Major stock indices all ended the week with substantial gains as third quarter earnings started with strong gains.
The International Monetary Fund slightly reduced its growth forecast for 2021 and 2022 and raised its inflation forecast.
The Federal Reserve released the minutes from their September meeting which indicated they likely will start tapering bond purchases in November and likely will complete bond purchases by the middle of next year. There is no time set to raise short term rates. At this time, many central banks have started raising rates with the U.S., the European Union and Japan holding onto current rates.
Social Security announced a 5.9% cost of living increase for 2022, the largest since 1982. Also the amount of earned income subject to Social Security Taxes will increase from $142,800 in 2021 to $147,000 in 2022.
Treasury yields were lower with the 30-year bond yield closing at 2.046% and the 10-Year note closing at 1.570%. Crude oil rose to $82.23 a barrel and natural gas fell to $5.422 per MMBTUs. The U.S. dollar index fell to 93.93 and gold rose to $1769.20 an ounce.
In the economic numbers:
- The International Monetary Fund lowered its forecast for world output from 6.0% to 5.9%. The forecast for 2022 is 4.9%. They increased their 2022 forecast consumer-price inflation in developed countries of 2.3%
- China reported:
- Exports have increased 28.1% in September from a year earlier, up from 26.0% year over year increase in August.
- Imports increased 17.6% year over year in September down from 33% in August due to a slowdown in property construction following the Evergrande illiquidity.
- Exports to the U.S. rose 30% year over year and imports rose 17%.
- The producer price index rose 10.7% in September from a year earlier, a 26-year high.
- The Commerce Department reported retail sales rose 0.7% in September. This number is not adjusted for inflation.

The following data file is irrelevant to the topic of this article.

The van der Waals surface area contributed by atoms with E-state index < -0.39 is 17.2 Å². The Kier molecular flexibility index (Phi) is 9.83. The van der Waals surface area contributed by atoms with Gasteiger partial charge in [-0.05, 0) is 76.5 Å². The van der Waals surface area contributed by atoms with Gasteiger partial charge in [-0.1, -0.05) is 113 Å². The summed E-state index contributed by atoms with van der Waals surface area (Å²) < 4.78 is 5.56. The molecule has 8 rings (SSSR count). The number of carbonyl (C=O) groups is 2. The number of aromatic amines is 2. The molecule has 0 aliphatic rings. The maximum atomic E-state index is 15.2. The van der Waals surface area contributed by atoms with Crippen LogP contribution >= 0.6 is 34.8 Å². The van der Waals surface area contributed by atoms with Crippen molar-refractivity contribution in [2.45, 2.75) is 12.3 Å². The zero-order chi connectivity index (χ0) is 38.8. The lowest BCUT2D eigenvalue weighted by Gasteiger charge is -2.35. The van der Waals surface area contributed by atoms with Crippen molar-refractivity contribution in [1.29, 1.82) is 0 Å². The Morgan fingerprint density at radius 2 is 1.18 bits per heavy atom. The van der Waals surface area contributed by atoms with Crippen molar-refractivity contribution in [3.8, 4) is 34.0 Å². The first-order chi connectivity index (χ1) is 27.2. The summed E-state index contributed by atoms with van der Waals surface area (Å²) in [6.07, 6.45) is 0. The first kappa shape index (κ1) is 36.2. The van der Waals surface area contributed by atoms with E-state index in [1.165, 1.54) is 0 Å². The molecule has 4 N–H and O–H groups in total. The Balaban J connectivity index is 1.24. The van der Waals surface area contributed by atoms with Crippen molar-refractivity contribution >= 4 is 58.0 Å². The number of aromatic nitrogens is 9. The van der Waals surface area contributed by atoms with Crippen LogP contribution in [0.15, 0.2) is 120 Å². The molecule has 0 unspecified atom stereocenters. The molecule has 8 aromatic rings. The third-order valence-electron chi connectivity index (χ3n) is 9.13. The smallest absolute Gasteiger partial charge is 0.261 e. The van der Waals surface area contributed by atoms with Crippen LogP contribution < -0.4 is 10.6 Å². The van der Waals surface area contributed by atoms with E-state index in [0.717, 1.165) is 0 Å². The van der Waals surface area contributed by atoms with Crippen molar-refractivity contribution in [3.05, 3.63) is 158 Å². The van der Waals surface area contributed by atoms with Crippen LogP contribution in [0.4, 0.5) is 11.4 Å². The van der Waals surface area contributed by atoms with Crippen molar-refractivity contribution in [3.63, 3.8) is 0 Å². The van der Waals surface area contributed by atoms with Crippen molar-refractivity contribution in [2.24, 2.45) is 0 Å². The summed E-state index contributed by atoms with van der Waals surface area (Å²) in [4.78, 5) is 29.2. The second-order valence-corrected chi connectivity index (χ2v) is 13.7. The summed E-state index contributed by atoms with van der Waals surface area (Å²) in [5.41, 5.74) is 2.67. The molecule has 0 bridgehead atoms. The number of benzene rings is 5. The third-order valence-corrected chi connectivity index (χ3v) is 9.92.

- The autos and auto parts category rose 0.5%. However, auto sales units fell which means the growth was due to higher auto prices and parts sales.
- Excluding autos and parts, retail sales rose 0.8%.
- Restaurants and bars sales rose 0.3%.
- Gasoline sales rose 1.8%, largely due to price increases.
- Sporting goods, music and book stores sales rose 3.7%.
- The Labor Department reported:
- The consumer price index rose 0.4% in September and 5.4% from last September. This was a slight increase from August and equal to the increases in June and July.
- Excluding volatile food and energy, consumer prices rose 0.2% in August and 4.0% from a year earlier.
- A seasonally adjusted 293,000 workers filed initial claims for unemployment in the week ending October 9th down 36,000 from a revised 329,000 the week before. This was the lowest since March of 2020.
- The 4-week moving average of claims, designed to smooth out volatility, fell 10,500 to 334,250.
- Continuing claims fell from 2.7MM to 2.6MM in the week ending October 4th.
- A broader measure of claims including extended benefits, pandemic assistance and other programs fell from 4.2MM to 3.6MM in the week ended September 25th.
- For the full unemployment report go here: https://www.dol.gov/ui/data.pdf .
- The EIA weekly oil report is here: http://ir.eia.gov/wpsr/wpsrsummary.pdf . Also, the EIA reported in the prior week:
- Field production of crude oil rose from 11.3MM barrels per day to 11.4MM BPD.
- Natural gas storage rose 81BN cubic feet and is below the 5 year average at this time of year.
- Baker Hughes reported the number of active oil rigs rose 12 to 445. The number of active natural gas rigs fell to 98.
- Factset reported with 8% of S&P 500 companies reporting Q3 earnings, the blended earnings growth rate was 30.0% from a year ago.
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